Photo: Getty Images
Topics: Battery, Chemistry, Climate Change, Economics, Global Warming
Welcome back to The Green Era, a weekly newsletter bringing you the news and trends in the world of sustainability. Click subscribe above to be notified of future editions.
The shift to renewable energy has caused consternation over the fate of workers in the fossil fuel industry. Those same concerns are hitting the automotive sector as U.S. demand for electric vehicles grows.
EVs require not just new assembly lines and parts but also factories to build the batteries that power them. The president of one of the biggest unions called the transition the largest in the industry’s history.
The automotive sector and its workers are not new to factory closures. The Great Recession brought the big three automakers to their knees, forcing the federal government to bail them out, leaving cities like Detroit and large swaths of the midwest with car workers out of a job.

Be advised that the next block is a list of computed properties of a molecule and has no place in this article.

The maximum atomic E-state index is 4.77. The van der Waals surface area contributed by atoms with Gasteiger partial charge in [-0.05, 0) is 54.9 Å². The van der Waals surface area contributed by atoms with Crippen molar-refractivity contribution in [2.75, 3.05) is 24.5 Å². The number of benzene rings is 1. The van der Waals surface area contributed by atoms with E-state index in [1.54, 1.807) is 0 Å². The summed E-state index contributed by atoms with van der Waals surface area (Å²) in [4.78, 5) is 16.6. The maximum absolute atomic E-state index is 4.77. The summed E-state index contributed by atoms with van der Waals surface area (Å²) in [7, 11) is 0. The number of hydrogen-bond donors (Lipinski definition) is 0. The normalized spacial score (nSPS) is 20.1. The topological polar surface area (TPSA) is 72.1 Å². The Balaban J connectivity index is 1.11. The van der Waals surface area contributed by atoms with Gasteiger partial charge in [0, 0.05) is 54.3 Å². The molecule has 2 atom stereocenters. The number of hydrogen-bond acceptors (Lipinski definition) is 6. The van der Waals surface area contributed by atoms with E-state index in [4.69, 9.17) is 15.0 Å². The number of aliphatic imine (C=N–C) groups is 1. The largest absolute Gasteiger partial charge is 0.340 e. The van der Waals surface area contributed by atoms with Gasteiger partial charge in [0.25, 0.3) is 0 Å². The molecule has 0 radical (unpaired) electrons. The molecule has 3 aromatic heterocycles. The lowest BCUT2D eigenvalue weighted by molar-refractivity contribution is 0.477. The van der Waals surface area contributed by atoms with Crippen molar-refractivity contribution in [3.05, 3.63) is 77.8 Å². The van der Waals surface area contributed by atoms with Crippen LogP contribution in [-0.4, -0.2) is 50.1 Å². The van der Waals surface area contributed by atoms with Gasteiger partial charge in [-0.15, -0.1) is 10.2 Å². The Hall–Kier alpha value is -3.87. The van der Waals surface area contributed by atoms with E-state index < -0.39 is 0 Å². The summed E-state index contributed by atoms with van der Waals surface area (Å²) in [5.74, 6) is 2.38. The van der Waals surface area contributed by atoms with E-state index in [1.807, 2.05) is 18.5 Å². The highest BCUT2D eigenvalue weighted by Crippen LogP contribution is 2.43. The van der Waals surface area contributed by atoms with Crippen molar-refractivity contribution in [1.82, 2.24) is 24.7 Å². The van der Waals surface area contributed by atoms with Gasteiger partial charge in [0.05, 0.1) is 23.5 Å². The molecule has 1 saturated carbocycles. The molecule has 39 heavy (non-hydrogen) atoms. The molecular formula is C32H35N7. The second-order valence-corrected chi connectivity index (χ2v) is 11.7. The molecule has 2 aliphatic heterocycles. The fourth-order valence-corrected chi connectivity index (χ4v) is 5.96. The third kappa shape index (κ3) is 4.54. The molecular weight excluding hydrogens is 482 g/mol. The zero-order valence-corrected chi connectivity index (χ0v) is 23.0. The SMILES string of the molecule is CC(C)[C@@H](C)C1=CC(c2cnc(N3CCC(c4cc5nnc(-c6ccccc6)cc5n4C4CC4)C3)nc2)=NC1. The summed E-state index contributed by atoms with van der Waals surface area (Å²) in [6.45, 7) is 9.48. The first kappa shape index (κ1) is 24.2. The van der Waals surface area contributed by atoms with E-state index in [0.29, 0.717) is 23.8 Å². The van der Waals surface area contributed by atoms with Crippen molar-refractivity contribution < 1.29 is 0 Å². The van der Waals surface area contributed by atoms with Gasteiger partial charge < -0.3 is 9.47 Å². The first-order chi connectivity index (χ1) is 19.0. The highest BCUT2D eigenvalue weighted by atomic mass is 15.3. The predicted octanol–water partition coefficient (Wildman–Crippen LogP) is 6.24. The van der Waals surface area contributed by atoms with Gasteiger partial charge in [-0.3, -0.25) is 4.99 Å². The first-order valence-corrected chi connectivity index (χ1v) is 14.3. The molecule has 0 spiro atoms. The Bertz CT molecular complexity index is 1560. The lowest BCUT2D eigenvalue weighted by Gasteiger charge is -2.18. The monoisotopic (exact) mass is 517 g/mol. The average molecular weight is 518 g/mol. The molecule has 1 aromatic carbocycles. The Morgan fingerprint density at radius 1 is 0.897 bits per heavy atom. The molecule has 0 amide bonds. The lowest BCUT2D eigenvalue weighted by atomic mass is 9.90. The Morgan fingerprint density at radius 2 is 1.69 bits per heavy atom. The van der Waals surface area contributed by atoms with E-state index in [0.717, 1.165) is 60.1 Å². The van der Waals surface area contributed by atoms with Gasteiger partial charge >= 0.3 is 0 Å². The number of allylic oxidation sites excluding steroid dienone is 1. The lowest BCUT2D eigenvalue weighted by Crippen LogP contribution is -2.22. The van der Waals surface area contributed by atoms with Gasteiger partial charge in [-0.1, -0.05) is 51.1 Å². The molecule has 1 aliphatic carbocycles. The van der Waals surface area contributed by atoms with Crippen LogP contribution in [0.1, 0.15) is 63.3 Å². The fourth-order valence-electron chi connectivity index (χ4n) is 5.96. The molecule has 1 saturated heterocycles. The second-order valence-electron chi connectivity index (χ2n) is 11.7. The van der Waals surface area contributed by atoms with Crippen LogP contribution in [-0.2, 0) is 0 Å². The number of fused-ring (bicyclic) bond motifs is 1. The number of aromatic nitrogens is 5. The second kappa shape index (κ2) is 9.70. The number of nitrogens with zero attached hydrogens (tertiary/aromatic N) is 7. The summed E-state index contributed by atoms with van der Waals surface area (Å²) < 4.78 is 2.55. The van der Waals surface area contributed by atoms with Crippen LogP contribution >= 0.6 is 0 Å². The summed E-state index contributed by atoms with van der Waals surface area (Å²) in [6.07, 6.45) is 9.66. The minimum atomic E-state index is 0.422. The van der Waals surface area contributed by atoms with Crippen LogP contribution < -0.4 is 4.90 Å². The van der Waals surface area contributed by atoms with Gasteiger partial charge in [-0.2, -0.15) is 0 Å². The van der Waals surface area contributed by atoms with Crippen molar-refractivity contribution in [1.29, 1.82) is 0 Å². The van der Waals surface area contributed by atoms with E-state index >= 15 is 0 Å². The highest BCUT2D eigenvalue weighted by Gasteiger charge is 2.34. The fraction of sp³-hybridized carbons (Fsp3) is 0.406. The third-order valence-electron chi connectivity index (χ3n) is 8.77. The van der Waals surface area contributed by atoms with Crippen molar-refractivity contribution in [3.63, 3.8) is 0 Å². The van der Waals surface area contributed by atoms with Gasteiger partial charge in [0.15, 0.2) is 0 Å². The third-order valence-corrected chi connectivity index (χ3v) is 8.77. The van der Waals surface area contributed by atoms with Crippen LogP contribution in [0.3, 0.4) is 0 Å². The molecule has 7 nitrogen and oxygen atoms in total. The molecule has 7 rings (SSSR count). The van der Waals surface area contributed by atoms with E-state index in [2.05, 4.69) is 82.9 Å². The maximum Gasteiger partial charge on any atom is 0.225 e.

This time could be different. Many factories are being converted and are investing in retraining their workers. The batteries and charging infrastructure required present another opportunity. Ford, General Motors, and Volkswagen are all building new battery manufacturing plants or expanding existing ones in Tennessee.
The EV transition is changing workers’ skills and state economies, Jordyn Dahl, LinkedIn